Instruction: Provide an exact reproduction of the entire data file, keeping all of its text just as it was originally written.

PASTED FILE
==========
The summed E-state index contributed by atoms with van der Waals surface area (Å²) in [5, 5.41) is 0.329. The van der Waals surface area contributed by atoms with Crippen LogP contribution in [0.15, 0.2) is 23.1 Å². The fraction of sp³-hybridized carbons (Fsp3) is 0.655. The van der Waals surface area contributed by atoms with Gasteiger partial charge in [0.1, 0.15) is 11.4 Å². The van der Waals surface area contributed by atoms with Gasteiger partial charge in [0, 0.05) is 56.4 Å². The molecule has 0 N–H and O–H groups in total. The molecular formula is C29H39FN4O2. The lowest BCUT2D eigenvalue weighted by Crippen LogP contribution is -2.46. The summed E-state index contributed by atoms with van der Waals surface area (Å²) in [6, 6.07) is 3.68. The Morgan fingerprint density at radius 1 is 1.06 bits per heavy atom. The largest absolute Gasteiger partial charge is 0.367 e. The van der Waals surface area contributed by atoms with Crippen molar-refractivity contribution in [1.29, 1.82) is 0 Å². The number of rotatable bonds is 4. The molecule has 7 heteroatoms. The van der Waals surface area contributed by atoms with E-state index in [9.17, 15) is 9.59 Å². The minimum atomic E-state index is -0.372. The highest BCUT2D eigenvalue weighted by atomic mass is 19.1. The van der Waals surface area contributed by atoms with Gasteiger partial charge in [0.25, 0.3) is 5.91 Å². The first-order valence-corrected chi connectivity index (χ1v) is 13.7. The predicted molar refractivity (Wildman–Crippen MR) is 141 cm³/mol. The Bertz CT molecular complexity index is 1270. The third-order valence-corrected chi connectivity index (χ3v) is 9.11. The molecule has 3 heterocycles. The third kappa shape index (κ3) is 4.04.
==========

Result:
The summed E-state index contributed by atoms with van der Waals surface area (Å²) in [5, 5.41) is 0.329. The van der Waals surface area contributed by atoms with Crippen LogP contribution in [0.15, 0.2) is 23.1 Å². The fraction of sp³-hybridized carbons (Fsp3) is 0.655. The van der Waals surface area contributed by atoms with Gasteiger partial charge in [0.1, 0.15) is 11.4 Å². The van der Waals surface area contributed by atoms with Gasteiger partial charge in [0, 0.05) is 56.4 Å². The molecule has 0 N–H and O–H groups in total. The molecular formula is C29H39FN4O2. The lowest BCUT2D eigenvalue weighted by Crippen LogP contribution is -2.46. The summed E-state index contributed by atoms with van der Waals surface area (Å²) in [6, 6.07) is 3.68. The Morgan fingerprint density at radius 1 is 1.06 bits per heavy atom. The largest absolute Gasteiger partial charge is 0.367 e. The van der Waals surface area contributed by atoms with Crippen molar-refractivity contribution in [1.29, 1.82) is 0 Å². The number of rotatable bonds is 4. The molecule has 7 heteroatoms. The van der Waals surface area contributed by atoms with E-state index in [9.17, 15) is 9.59 Å². The minimum atomic E-state index is -0.372. The highest BCUT2D eigenvalue weighted by atomic mass is 19.1. The van der Waals surface area contributed by atoms with Gasteiger partial charge in [0.25, 0.3) is 5.91 Å². The first-order valence-corrected chi connectivity index (χ1v) is 13.7. The predicted molar refractivity (Wildman–Crippen MR) is 141 cm³/mol. The Bertz CT molecular complexity index is 1270. The third-order valence-corrected chi connectivity index (χ3v) is 9.11. The molecule has 3 heterocycles. The third kappa shape index (κ3) is 4.04.